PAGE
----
Here is a CLOSE-UP VIEW of the same image: please get fully familiar with HAND1 - in particular with its size and position. Then, scroll up again to the WIDE VIEW and try imagining/or drawing in your mind - the rest of the body of the owner of HAND 1 - and how he/she might be positioned inside the available space of the Space Shuttle cockpit. Have fun!
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Needless to say, my point here would be: ALL external pictures of the Space Shuttle/ISS are done with scale models - and added photoshop bits and pieces (in this case, with the absolute minimum needed to make it all look realer: a pair of pink human hands). The interior shots (with the actornauts floating around the inside of the ISS) are filmed - with modern Hollywood 'zero-gravity effects' - in mock-up modules/cinema props firmly anchored to Mother Earth. Did I hear someone say..."Duh - Hollywood can't do such realistic-looking effects?" :huh:
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Re: ENDEAVOUR - and the spaced-out NASA efforts

Unread postby simonshack on Wed Jul 06, 2011 12:30 am

*

COUNTDOWN FOR FINAL SPACE SHUTTLE LAUNCH IN HISTORY (STS 135)

tick....tick...tick....tick...tick....tick...tick....tick...tick....tick...tick....tick...tick....tick...tick....tick...

JULY 8 2011 is D-Day : http://www.asc-csa.gc.ca/eng/missions/s ... efault.asp


Are you all ready? Is our Florida forum member Brutal Metal going to watch it from safe distance?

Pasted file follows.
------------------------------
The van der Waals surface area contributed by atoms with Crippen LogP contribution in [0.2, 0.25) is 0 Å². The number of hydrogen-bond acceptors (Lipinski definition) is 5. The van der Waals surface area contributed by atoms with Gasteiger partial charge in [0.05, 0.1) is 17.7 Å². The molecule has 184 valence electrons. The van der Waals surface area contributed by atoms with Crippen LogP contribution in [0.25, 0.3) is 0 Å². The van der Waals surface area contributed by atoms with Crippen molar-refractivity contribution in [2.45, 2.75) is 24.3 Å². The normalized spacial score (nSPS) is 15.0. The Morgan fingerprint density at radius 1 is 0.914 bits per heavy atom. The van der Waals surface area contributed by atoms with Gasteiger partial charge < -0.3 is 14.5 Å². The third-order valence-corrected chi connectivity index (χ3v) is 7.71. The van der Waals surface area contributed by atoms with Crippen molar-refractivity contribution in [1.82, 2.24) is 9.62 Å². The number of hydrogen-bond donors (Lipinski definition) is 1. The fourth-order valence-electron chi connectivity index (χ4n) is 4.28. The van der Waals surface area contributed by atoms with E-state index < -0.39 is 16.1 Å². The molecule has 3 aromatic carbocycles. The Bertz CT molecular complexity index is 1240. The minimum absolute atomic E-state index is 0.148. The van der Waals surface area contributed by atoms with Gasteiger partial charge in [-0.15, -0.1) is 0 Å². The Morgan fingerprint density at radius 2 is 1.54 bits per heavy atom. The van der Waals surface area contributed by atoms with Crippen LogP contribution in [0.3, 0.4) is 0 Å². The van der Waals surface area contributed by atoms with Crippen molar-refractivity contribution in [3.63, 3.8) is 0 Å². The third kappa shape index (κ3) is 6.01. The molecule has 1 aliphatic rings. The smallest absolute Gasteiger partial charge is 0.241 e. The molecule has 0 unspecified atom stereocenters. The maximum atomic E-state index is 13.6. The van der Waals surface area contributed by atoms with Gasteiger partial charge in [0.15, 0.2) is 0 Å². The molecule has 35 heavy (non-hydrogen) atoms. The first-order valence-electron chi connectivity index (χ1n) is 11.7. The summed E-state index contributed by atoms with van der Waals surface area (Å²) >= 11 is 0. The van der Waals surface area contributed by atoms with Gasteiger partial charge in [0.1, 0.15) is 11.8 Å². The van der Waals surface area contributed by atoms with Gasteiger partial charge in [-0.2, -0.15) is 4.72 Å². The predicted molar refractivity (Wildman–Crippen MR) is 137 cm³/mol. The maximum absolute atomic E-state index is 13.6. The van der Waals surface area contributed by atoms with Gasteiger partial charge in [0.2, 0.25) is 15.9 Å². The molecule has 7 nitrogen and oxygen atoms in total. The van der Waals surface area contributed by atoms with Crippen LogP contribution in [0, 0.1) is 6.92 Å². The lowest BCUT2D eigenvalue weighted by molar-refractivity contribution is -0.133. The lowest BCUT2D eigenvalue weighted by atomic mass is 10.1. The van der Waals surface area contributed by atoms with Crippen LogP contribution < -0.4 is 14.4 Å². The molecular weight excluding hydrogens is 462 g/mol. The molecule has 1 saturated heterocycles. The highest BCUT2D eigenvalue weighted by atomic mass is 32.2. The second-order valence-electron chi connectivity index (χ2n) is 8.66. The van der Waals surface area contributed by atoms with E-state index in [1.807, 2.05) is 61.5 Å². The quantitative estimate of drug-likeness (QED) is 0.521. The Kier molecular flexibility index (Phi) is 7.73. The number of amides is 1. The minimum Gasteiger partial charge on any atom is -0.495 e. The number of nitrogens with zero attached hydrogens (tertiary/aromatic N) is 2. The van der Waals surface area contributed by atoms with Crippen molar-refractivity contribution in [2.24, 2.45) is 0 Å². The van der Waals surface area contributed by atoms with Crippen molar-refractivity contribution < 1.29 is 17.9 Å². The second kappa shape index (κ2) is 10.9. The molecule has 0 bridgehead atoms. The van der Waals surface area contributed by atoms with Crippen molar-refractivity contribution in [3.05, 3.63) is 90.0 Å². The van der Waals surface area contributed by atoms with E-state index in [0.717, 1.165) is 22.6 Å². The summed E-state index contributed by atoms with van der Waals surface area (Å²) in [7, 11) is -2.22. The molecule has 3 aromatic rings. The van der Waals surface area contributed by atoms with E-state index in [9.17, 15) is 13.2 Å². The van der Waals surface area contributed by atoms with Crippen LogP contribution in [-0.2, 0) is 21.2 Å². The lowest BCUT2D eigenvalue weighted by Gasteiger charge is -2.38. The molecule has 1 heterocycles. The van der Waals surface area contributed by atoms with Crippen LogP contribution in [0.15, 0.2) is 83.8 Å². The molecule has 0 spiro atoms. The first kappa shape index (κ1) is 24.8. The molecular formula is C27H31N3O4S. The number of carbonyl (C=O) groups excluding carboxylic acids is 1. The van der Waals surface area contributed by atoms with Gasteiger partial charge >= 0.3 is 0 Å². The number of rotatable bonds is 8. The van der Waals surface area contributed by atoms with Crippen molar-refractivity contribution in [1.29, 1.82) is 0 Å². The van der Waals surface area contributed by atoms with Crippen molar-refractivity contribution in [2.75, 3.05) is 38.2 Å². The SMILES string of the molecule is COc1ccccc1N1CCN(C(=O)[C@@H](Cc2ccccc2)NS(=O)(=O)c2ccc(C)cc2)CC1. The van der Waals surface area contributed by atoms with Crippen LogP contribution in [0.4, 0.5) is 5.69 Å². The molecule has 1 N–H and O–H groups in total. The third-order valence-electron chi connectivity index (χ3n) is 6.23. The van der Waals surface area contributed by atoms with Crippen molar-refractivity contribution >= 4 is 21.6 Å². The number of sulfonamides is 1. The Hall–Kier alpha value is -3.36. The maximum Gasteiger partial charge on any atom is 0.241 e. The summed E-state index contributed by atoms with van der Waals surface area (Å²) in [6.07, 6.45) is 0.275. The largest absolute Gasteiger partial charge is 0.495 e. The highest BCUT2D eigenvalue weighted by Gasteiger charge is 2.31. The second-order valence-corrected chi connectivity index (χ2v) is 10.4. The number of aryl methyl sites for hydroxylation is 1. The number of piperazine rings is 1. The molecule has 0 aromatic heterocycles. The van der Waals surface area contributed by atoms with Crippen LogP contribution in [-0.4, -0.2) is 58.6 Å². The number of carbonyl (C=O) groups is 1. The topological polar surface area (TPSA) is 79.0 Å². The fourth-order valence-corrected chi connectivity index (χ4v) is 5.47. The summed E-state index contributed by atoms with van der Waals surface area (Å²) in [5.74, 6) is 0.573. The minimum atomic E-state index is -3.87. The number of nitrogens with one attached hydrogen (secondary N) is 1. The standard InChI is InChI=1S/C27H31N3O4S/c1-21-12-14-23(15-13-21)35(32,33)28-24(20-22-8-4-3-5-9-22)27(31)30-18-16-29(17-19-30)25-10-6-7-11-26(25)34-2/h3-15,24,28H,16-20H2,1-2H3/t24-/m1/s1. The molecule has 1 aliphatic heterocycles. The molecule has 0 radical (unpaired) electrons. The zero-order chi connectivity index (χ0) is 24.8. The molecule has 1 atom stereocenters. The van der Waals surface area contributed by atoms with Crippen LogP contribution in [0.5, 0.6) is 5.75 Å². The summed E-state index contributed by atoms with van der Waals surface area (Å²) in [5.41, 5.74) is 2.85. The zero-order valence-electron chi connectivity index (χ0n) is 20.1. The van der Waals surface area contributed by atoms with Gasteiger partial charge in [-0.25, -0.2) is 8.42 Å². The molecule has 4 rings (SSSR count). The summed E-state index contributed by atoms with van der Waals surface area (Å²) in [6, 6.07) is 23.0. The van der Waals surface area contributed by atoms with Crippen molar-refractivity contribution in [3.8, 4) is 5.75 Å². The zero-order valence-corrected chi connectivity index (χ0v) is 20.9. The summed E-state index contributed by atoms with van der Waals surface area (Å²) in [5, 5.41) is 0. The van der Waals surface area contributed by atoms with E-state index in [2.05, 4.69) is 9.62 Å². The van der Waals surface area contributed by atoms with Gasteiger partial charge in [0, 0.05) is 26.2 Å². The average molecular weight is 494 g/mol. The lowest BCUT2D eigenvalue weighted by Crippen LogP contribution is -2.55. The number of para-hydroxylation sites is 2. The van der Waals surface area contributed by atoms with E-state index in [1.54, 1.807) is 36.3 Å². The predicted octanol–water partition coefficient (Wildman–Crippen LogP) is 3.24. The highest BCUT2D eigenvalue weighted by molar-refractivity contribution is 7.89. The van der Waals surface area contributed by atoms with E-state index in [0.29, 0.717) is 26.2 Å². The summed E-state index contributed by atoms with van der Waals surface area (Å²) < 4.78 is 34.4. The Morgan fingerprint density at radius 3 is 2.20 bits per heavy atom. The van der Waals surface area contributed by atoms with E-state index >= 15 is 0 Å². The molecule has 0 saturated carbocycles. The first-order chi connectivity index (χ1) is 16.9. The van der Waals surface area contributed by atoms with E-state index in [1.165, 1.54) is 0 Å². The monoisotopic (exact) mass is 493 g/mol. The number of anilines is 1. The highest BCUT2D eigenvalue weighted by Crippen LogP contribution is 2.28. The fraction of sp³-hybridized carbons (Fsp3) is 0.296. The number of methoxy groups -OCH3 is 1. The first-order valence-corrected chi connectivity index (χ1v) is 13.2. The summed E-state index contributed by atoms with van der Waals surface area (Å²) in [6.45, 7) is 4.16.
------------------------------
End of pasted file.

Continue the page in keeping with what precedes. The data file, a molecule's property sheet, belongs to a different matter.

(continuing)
BUT MORE IMPORTANTLY:

Is NASA going to show us the same psychedelic animation once again?

Image
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Re: ENDEAVOUR - and the spaced-out NASA efforts

Unread postby Terence.drew on Wed Jul 06, 2011 1:45 am

simonshack wrote:
Needless to say, my point here would be: ALL external pictures of the Space Shuttle/ISS are done with scale models - and added photoshop bits and pieces (in this case, with the absolute minimum needed to make it all look realer: a pair of pink human hands). [/i] :huh:


Maybe the pink hands belong to this guy :unsure: Thunderbirds are go!


Image

http://news.nationalgeographic.com/news/2011/05/pictures/110516-nasa-space-shuttle-launch-endeavour-final-science-mark-kelly/#/space-shuttle-endeavour-launches-last-mission-sts-134-milestones-highlights-cupola-space-station_35548_600x450.jpg

nonhocapito wrote:Yet this picture seems to me an utter impossibility.


Agreed man. I take your point about the stars supposed to shining through the atmosphere. The hundreds of miles of atmosphere effects not their colour intensity or size :( surprise surprise.

Here is another picture of a supposed long exposure from the same batch of National Geo pics linked above.

Image

In this one the stars get a little elongation to simulate the effect of a long exposure.

One thing which sticks out about both long exp. photos is the level of noise in them.
This doesn't make sense because long exp shots can be done with low iso numbers 100+ which produce no noise. My guess is the noise is confuse anyone who might try and match up the 'stars' in the montage with an actual star map.